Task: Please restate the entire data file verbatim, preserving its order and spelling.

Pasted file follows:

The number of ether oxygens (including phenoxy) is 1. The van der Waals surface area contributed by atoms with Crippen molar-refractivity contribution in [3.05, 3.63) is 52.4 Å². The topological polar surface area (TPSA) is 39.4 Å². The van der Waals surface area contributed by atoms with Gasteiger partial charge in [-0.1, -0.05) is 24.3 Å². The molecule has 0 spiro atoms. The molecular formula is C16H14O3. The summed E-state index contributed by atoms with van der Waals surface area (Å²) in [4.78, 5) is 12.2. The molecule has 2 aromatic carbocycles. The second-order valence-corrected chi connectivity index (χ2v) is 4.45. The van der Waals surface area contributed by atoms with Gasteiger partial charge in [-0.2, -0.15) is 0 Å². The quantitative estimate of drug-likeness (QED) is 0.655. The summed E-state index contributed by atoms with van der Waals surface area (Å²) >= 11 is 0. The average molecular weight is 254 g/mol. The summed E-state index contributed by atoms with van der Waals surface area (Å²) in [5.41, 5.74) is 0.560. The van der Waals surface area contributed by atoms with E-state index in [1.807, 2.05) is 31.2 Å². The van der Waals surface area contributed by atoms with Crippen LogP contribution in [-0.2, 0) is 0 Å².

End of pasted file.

The number of ether oxygens (including phenoxy) is 1. The van der Waals surface area contributed by atoms with Crippen molar-refractivity contribution in [3.05, 3.63) is 52.4 Å². The topological polar surface area (TPSA) is 39.4 Å². The van der Waals surface area contributed by atoms with Gasteiger partial charge in [-0.1, -0.05) is 24.3 Å². The molecule has 0 spiro atoms. The molecular formula is C16H14O3. The summed E-state index contributed by atoms with van der Waals surface area (Å²) in [4.78, 5) is 12.2. The molecule has 2 aromatic carbocycles. The second-order valence-corrected chi connectivity index (χ2v) is 4.45. The van der Waals surface area contributed by atoms with Gasteiger partial charge in [-0.2, -0.15) is 0 Å². The quantitative estimate of drug-likeness (QED) is 0.655. The summed E-state index contributed by atoms with van der Waals surface area (Å²) >= 11 is 0. The average molecular weight is 254 g/mol. The summed E-state index contributed by atoms with van der Waals surface area (Å²) in [5.41, 5.74) is 0.560. The van der Waals surface area contributed by atoms with E-state index in [1.807, 2.05) is 31.2 Å². The van der Waals surface area contributed by atoms with Crippen LogP contribution in [-0.2, 0) is 0 Å².